Alex Mackin Dolan – Sun Cycle Limit

So for the Contemporary Criticism class in my MFA program at PNCA, I had to write a review of a show from the TBA13 festival. I couldn’t go to a lot of the late-night shows, some of which I’m really bummed to have missed. For my review I chose a piece that was on open display pretty much constantly during the festival: Alex Mackin Dolan‘s Sun Cycle Limit. Here is the review.

 

Alex Mackin Dolan — Cycle Sun Limit

 

I visited Alex Dolan’s “Cycle Sun Limit” with anticipation, after hearing his work examines the role of games in current society, an interest of mine.

The exhibit is a series of sculptures and digital paintings, widely spaced in a large gallery. The relative distances between the pieces and the stark white walls contributed to an unearthly, weightless feeling surrounding the whole collection, possibly further enhanced by my being the only person there. The stillness permeated the work.

Upon entering the room a small pamphlet is made available. Inside are instructions on how to play the game TAMSK, and several short textual pieces that range from prose poetry to transcripts of online dialogue. Spread around the space are eight stations, comprising nine individual works.

The first is a floor mat, an enlarged photograph of eight glasses of water seen from above. Resting on top of this mat are three more glasses. The next four stations are tables. The first one is two pieces — a white backpack filled with a grey sweater, two blank white notebooks, a can of an unknown drink, and several sheets of hanjie puzzles. Next to the backpack are two engraved glasses. The table itself is covered with a printed pattern of shoe treads. On the second table are two TAMSK board games, with two benches for player to sit on. The third table is covered with sun prints, and on it is what appears to be a sand casting of a sun and moon intertwined. The final table has a Wii gaming console and controller, set up with a solitaire card game program hacked onto it. The table also has a third engraved glass.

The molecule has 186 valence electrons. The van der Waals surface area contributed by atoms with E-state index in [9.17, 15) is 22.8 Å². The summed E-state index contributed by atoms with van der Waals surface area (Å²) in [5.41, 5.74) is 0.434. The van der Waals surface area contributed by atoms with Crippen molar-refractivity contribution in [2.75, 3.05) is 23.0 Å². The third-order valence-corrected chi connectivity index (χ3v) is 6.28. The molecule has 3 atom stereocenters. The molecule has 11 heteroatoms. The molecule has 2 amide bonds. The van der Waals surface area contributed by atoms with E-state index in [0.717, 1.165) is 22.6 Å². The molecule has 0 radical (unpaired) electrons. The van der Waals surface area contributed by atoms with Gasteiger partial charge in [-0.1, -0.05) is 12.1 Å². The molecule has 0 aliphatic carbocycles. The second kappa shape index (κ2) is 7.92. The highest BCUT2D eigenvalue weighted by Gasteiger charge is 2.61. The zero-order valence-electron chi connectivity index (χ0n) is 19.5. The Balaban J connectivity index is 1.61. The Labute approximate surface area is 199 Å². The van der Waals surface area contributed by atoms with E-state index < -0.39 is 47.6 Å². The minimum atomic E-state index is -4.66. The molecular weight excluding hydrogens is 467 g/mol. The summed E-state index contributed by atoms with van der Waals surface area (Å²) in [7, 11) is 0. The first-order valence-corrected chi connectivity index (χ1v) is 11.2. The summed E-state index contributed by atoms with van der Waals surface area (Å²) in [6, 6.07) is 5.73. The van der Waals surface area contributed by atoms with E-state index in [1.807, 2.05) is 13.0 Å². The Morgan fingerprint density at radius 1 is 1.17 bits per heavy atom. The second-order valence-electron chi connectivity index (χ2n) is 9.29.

There are also four paintings, in three groups. The first is an abstracted digital photograph of people walking in the snow. The second is a diptych: a digital photo of a guided walking tour, and the abstracted digital painting from the same photo. The third is an abstracted digital photo of a girl is what looks like a parade.

Thematically, as indicated from the title of the piece, the work is tripartite — considering games, walking, and the recommended daily intake of water. But each in its own way addresses the idea of repetition, grids, patterns, and cycles. The piece seems to explore the connection between these cycles and the mental and physical health the cycles provide. The pamphlet refers to “comfort” and “benefits” bestowed; of how the overcoming cancer, smoking habits, and illnesses was aided by games and walking. A whole page of the pamphlet explains the benefits of drinking eight glasses of water, with statistics to back it up.

On the other hand, the pamphlet also connects game-playing with “addiction” and carpal tunnel syndrome. This sets up a tension between the benefits of walking, and the relative sedimentary life of game-playing, where one does “not get a damn thing done”.